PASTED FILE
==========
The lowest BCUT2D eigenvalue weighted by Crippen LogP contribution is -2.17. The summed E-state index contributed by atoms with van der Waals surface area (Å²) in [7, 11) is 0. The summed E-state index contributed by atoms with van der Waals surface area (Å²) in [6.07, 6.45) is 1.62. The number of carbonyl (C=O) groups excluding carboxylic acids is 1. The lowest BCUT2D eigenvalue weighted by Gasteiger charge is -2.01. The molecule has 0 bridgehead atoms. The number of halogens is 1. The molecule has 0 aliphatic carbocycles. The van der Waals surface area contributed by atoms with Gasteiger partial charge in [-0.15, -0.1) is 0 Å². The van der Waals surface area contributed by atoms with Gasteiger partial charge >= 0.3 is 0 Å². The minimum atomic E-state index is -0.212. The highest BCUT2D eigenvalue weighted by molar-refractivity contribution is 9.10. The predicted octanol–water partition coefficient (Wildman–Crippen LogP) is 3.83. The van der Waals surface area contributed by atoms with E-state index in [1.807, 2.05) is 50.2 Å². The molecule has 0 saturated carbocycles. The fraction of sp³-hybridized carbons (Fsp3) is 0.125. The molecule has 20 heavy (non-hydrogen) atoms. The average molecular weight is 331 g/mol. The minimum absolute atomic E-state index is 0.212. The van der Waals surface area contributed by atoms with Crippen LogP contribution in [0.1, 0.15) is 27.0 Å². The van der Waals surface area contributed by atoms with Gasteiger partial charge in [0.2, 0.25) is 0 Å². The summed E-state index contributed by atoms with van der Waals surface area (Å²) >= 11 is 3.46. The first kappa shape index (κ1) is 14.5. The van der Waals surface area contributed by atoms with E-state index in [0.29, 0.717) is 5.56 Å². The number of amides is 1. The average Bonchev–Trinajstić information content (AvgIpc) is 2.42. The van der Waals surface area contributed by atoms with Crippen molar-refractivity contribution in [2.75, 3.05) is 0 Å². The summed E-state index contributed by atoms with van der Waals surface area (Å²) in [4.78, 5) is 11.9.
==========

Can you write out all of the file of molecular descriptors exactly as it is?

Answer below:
The lowest BCUT2D eigenvalue weighted by Crippen LogP contribution is -2.17. The summed E-state index contributed by atoms with van der Waals surface area (Å²) in [7, 11) is 0. The summed E-state index contributed by atoms with van der Waals surface area (Å²) in [6.07, 6.45) is 1.62. The number of carbonyl (C=O) groups excluding carboxylic acids is 1. The lowest BCUT2D eigenvalue weighted by Gasteiger charge is -2.01. The molecule has 0 bridgehead atoms. The number of halogens is 1. The molecule has 0 aliphatic carbocycles. The van der Waals surface area contributed by atoms with Gasteiger partial charge in [-0.15, -0.1) is 0 Å². The van der Waals surface area contributed by atoms with Gasteiger partial charge >= 0.3 is 0 Å². The minimum atomic E-state index is -0.212. The highest BCUT2D eigenvalue weighted by molar-refractivity contribution is 9.10. The predicted octanol–water partition coefficient (Wildman–Crippen LogP) is 3.83. The van der Waals surface area contributed by atoms with E-state index in [1.807, 2.05) is 50.2 Å². The molecule has 0 saturated carbocycles. The fraction of sp³-hybridized carbons (Fsp3) is 0.125. The molecule has 20 heavy (non-hydrogen) atoms. The average molecular weight is 331 g/mol. The minimum absolute atomic E-state index is 0.212. The van der Waals surface area contributed by atoms with Crippen LogP contribution in [0.1, 0.15) is 27.0 Å². The van der Waals surface area contributed by atoms with Gasteiger partial charge in [0.2, 0.25) is 0 Å². The summed E-state index contributed by atoms with van der Waals surface area (Å²) >= 11 is 3.46. The first kappa shape index (κ1) is 14.5. The van der Waals surface area contributed by atoms with E-state index in [0.29, 0.717) is 5.56 Å². The number of amides is 1. The average Bonchev–Trinajstić information content (AvgIpc) is 2.42. The van der Waals surface area contributed by atoms with Crippen molar-refractivity contribution in [2.75, 3.05) is 0 Å². The summed E-state index contributed by atoms with van der Waals surface area (Å²) in [4.78, 5) is 11.9.